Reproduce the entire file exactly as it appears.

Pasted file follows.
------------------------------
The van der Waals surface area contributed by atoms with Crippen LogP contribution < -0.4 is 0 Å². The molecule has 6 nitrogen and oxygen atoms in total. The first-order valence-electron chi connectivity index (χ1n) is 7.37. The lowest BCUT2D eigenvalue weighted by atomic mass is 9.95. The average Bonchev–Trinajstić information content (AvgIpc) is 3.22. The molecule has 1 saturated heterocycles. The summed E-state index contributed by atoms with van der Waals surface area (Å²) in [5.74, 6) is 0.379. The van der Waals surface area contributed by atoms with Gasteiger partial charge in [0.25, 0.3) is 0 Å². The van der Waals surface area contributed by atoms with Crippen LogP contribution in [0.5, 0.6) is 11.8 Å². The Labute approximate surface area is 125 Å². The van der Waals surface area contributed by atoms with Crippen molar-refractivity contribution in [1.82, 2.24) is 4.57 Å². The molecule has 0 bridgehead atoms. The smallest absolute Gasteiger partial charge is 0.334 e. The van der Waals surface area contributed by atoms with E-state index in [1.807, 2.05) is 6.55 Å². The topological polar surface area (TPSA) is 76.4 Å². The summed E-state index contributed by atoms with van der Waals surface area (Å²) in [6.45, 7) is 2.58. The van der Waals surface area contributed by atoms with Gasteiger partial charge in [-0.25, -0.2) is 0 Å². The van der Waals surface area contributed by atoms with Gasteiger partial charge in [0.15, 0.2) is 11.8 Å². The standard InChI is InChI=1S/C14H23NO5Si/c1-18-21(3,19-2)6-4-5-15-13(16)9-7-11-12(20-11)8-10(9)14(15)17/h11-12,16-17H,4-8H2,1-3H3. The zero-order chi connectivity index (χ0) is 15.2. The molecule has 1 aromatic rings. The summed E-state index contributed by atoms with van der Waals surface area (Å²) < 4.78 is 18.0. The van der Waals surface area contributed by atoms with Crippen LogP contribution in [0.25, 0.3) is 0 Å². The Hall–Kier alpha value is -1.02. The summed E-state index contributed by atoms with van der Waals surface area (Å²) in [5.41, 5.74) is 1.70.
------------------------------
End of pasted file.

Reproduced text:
The van der Waals surface area contributed by atoms with Crippen LogP contribution < -0.4 is 0 Å². The molecule has 6 nitrogen and oxygen atoms in total. The first-order valence-electron chi connectivity index (χ1n) is 7.37. The lowest BCUT2D eigenvalue weighted by atomic mass is 9.95. The average Bonchev–Trinajstić information content (AvgIpc) is 3.22. The molecule has 1 saturated heterocycles. The summed E-state index contributed by atoms with van der Waals surface area (Å²) in [5.74, 6) is 0.379. The van der Waals surface area contributed by atoms with Gasteiger partial charge in [0.25, 0.3) is 0 Å². The van der Waals surface area contributed by atoms with Crippen LogP contribution in [0.5, 0.6) is 11.8 Å². The Labute approximate surface area is 125 Å². The van der Waals surface area contributed by atoms with Crippen molar-refractivity contribution in [1.82, 2.24) is 4.57 Å². The molecule has 0 bridgehead atoms. The smallest absolute Gasteiger partial charge is 0.334 e. The van der Waals surface area contributed by atoms with E-state index in [1.807, 2.05) is 6.55 Å². The topological polar surface area (TPSA) is 76.4 Å². The summed E-state index contributed by atoms with van der Waals surface area (Å²) in [6.45, 7) is 2.58. The van der Waals surface area contributed by atoms with Gasteiger partial charge in [-0.25, -0.2) is 0 Å². The van der Waals surface area contributed by atoms with Gasteiger partial charge in [0.15, 0.2) is 11.8 Å². The standard InChI is InChI=1S/C14H23NO5Si/c1-18-21(3,19-2)6-4-5-15-13(16)9-7-11-12(20-11)8-10(9)14(15)17/h11-12,16-17H,4-8H2,1-3H3. The zero-order chi connectivity index (χ0) is 15.2. The molecule has 1 aromatic rings. The summed E-state index contributed by atoms with van der Waals surface area (Å²) < 4.78 is 18.0. The van der Waals surface area contributed by atoms with Crippen LogP contribution in [0.25, 0.3) is 0 Å². The Hall–Kier alpha value is -1.02. The summed E-state index contributed by atoms with van der Waals surface area (Å²) in [5.41, 5.74) is 1.70.